In the seemingly obligatory victory lap for a company that's gone public with an estimated worth of around $7 billion, Bumble CEO Whitney Wolfe Herd offered some advice for would-be business owners: "You can monetize anything. Figure out what you're passionate about and if you're really good at it, there's some way to turn it into a business."

While I don't want to throw shade on Wolfe Herd's considerable accomplishments, the truth is that most successful entrepreneurs (like Wolfe Herd) come from a wealthy background. More specifically, they tend to come from a white, privileged, rich background.

Business Relauncher recently cited a 2020 Crunchbase study finding that:

Black and Latinx founders represented just 2.6 percent of the total $87.3 billion in venture capital funding. The stats were even grimmer for Black women founders, who accounted for only 0.64 percent of all venture capital funding.

While there are a handful "up from your own bootstrap" successful entrepreneurs, they are the exceptions that prove the rule. People who don't have rich parents are usually too busy hustling to stay alive to be thinking much about a "side hustle."

The problem with this "go get 'em" rhetoric is that it plays into the myth that poor people are poor because they're lazy, and that the solution to the deindustrialization of America is for everyone to become an entrepreneur.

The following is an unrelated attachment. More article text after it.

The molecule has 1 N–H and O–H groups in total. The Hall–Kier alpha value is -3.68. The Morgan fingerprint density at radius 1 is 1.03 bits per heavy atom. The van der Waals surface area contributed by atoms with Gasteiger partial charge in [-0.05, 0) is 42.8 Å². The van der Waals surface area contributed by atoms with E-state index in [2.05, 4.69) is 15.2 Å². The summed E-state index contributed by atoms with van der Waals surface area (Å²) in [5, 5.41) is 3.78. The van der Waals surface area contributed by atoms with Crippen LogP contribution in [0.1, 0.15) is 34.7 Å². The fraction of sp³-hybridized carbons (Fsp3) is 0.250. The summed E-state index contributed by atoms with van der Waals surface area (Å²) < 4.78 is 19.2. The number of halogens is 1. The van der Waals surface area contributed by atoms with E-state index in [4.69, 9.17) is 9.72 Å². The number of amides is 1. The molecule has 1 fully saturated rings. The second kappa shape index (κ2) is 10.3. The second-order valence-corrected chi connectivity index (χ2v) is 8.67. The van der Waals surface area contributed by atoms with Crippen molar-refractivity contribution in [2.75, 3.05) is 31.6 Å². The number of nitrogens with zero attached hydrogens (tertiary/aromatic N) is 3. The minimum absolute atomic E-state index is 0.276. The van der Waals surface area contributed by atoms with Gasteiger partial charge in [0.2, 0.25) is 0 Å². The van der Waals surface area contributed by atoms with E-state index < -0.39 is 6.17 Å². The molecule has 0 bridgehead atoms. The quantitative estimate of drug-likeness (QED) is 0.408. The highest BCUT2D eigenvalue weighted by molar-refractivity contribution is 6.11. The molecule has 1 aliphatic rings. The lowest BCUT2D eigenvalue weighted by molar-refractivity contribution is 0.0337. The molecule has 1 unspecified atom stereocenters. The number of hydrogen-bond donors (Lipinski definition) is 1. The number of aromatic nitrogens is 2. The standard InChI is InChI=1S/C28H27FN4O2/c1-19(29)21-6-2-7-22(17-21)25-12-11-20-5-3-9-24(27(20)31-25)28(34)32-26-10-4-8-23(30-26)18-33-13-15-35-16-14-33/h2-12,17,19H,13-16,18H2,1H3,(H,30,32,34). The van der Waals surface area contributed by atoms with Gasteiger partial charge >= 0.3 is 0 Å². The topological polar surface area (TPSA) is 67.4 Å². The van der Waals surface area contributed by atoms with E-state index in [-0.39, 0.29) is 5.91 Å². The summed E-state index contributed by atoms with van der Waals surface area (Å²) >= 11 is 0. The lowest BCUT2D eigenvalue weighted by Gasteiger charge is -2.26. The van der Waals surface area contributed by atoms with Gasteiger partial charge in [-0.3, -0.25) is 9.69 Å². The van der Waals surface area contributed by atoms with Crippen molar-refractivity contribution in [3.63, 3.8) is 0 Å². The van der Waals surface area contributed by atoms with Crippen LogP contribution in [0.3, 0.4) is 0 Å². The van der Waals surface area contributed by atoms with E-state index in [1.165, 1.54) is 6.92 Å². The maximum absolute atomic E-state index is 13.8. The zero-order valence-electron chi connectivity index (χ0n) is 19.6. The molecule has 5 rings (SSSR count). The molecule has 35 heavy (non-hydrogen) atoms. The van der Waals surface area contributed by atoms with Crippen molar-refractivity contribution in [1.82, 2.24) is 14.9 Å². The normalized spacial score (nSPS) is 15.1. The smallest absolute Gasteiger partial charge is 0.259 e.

The falseness of this myth has especially become clear during the pandemic, where billionaires (both self-made and hereditary) have cleaned up while average workers have been suffering without the support of trade unions or a government that cares about them.

It would be nice if once, just once, a newly-minted billionaire would say something like, "I was lucky to be born white and rich, so that I could develop a frankly not-all-that-original idea that landed at just the right time."

And then maybe a statement that billionaires ought to be required to use a percentage of their money to drive reforms, like universal health care that would level the playing field, or a decent minimum wage for people who need good jobs, not tone-deaf platitudes.